The NGK trailer is out. Is the acronym, which expands to “Nandha Gopalan Kumaran” just a string of names? Or is there something more? Is it, perhaps, a reference to (or at least a derivation from) the Thiruppavai, whose first verse contains those names, in that exact order: “Koorvel kodunthozhilan Nandagopan Kumaran”. This is a line about Krishna, the son (kumaran) of the spear (koorvel)-wielding Nanda, the head of the cow-herding Gopa tribe. I guess we’ll know when the film comes out, but the idle curiosity about the title apart, NGK is fascinating to think about, given that it unites Selvaraghavan and Suriya. Will the former find himself in the safe commercial zone of the latter, or will we find the actor moulding himself to fit into the jagged edges of this director? The answer to just this question alone should make the film a must-watch.

A big-name star and a big-name director coming together shouldn’t be all that much of an event – but in Tamil cinema, this isn’t all that common. I’m not talking about the Hari-s and the AR Murugadoss-es of the industry. They are big names, certainly, but their films are usually big money-spinners and have no problems attracting big stars. I’m talking about the more “artistic” filmmakers within the mainstream, those whose soul you can glimpse in their films (even the lesser ones). These are the directors whom stars respect but sometimes hesitate to work with because their films aren’t guaranteed blockbusters. These films are less generically “commercial”, more specific, more individual – this kind of big director-big star combination is rarer. You can talk about Gautham Vasudev Menon collaborating with Ajith (Yennai Arindhaal) and Kamal Haasan (Vettaiyaadu Vilaiyaadu). Or Mani Ratnam with Karthi (Kaatru Veliyidai). Or Karthik Subbaraj with Rajinikanth (Petta). Or Mysskin with Vishal (Thupparivalan). Or Manikandan and Vijay Sethupathi (Aandavan Kattalai). Or one of my favourite combos, Vetri Maaran and Dhanush (Polladhavan, Aadukalam, Vada Chennai).

The family-friendly manner in which Suriya has been moulding his career of late, you’d expect him to be wary of a filmmaker like Selvaraghavan.

The family-friendly manner in which Suriya has been moulding his career of late, you’d expect him to be wary of a filmmaker like Selvaraghavan. This isn’t a judgement about Suriya’s career choices, even if I have sometimes felt frustrated with the films of this very capable actor. I really enjoyed 24, where Suriya delivered three finely calibrated “mainstream” performances. I enjoyed him in Thaanaa Serndha Koottam, where he was in terrific form. (Few heroes are as charming when playing to the gallery.) But otherwise, Suriya’s recent resumé has been more about consolidating his stardom than convincing us he is still the actor we saw in Nandha (2001). I cannot see today’s Suriya saying yes to a Bala movie. Unlike Dhanush or Vijay Sethupathi, who switch easily between the more “actorly” roles and the “starry” ones, Suriya has been content to explore (and expand) the “family-friendly” routes he has taken to make a star in himself. Which makes NGK the most surprising choice for the actor since Ram Gopal Varma’s blood-spattered Rakta Charitra, in 2010.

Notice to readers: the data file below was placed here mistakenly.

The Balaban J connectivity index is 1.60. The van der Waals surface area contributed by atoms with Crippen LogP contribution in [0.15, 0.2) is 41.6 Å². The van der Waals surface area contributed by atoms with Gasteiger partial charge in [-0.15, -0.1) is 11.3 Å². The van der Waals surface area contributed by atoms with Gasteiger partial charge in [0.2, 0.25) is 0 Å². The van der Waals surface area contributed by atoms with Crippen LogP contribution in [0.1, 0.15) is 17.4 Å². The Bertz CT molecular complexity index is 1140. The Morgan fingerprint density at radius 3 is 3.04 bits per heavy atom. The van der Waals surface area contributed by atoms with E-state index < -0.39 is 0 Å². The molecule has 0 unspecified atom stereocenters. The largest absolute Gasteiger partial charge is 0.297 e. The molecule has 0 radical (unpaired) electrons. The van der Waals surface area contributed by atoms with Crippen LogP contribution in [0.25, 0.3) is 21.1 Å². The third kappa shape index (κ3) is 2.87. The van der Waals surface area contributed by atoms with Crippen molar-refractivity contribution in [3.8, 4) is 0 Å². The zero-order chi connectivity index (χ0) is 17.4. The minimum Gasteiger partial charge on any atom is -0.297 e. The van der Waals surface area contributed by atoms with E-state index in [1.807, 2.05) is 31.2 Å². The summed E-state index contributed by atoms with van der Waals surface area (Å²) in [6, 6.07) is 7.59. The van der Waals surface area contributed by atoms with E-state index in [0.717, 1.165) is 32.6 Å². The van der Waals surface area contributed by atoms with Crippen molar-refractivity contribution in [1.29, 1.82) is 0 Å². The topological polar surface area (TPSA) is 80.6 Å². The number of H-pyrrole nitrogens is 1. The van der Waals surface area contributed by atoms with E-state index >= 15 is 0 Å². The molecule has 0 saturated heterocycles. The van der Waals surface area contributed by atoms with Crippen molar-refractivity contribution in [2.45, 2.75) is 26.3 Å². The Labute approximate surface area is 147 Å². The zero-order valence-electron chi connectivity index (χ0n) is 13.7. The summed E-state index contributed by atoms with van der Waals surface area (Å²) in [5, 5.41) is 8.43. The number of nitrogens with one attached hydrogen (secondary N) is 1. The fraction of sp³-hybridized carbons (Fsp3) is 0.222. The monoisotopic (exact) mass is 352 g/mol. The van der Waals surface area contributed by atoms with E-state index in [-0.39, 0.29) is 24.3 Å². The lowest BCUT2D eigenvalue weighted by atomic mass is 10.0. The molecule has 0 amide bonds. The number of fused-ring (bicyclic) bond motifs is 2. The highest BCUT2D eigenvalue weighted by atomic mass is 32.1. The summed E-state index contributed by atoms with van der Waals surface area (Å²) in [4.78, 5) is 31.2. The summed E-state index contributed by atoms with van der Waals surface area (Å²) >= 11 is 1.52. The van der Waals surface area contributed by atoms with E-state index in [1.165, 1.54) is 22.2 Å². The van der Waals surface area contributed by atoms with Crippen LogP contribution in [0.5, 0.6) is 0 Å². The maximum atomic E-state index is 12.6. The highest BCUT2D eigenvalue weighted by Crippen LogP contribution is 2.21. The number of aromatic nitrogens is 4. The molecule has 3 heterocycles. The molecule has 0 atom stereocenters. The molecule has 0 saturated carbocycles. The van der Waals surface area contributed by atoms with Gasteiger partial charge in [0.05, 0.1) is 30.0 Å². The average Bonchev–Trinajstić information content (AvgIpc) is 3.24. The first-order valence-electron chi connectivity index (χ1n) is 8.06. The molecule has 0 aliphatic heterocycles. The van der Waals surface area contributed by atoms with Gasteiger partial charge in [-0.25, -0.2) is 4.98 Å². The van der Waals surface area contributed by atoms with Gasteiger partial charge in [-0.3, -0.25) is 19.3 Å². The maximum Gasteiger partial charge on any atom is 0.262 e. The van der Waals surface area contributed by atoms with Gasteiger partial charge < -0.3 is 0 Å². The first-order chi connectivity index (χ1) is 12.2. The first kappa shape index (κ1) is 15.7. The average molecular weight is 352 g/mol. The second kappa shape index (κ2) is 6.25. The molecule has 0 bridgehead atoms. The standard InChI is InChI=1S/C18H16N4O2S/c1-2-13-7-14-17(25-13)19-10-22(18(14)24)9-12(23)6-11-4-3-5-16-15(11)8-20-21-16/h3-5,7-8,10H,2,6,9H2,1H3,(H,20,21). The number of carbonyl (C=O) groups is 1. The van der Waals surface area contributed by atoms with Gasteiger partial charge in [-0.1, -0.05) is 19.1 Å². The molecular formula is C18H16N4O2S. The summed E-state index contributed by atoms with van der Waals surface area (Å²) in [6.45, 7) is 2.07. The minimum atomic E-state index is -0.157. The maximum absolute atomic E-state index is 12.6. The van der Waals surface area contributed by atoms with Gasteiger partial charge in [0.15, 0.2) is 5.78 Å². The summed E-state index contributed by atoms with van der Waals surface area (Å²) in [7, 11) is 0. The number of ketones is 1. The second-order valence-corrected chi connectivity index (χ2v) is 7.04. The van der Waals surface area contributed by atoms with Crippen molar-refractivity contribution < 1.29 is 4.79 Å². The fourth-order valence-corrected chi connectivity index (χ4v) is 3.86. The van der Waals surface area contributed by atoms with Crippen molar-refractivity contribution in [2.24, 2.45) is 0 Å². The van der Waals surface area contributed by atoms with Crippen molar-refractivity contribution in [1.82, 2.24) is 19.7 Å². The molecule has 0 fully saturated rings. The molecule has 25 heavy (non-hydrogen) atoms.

Of course, this assumes that NGK is a Selvaraghavan movie as we know it, and not the political equivalent of Aadavari Matalaku Arthale Verule. (There’s nothing wrong with a director opting for a change of pace. It’s just that Aadavari Matalaku is more “a Suriya movie” than “a Selvaraghavan movie”.) It’s hard to tell much from the NGK trailer, which is fairly generic. I don’t get a feel from it. I just get a sense of story, about a man who becomes a great leader by play-acting as the kind of politician he wants to eradicate from the System. I think we can be fairly sure that the flavour of this film isn’t going to lean towards Pudhupettai. (After all, Selvaraghavan needs a big hit as much as Suriya does.) But I’m hoping the chance to work with a big star who’s not his brother animates Selvaraghavan, and the chance to work with a truly original writer-director recharges Suriya. This is a movie that can’t come soon enough.

Subscribe now to our newsletter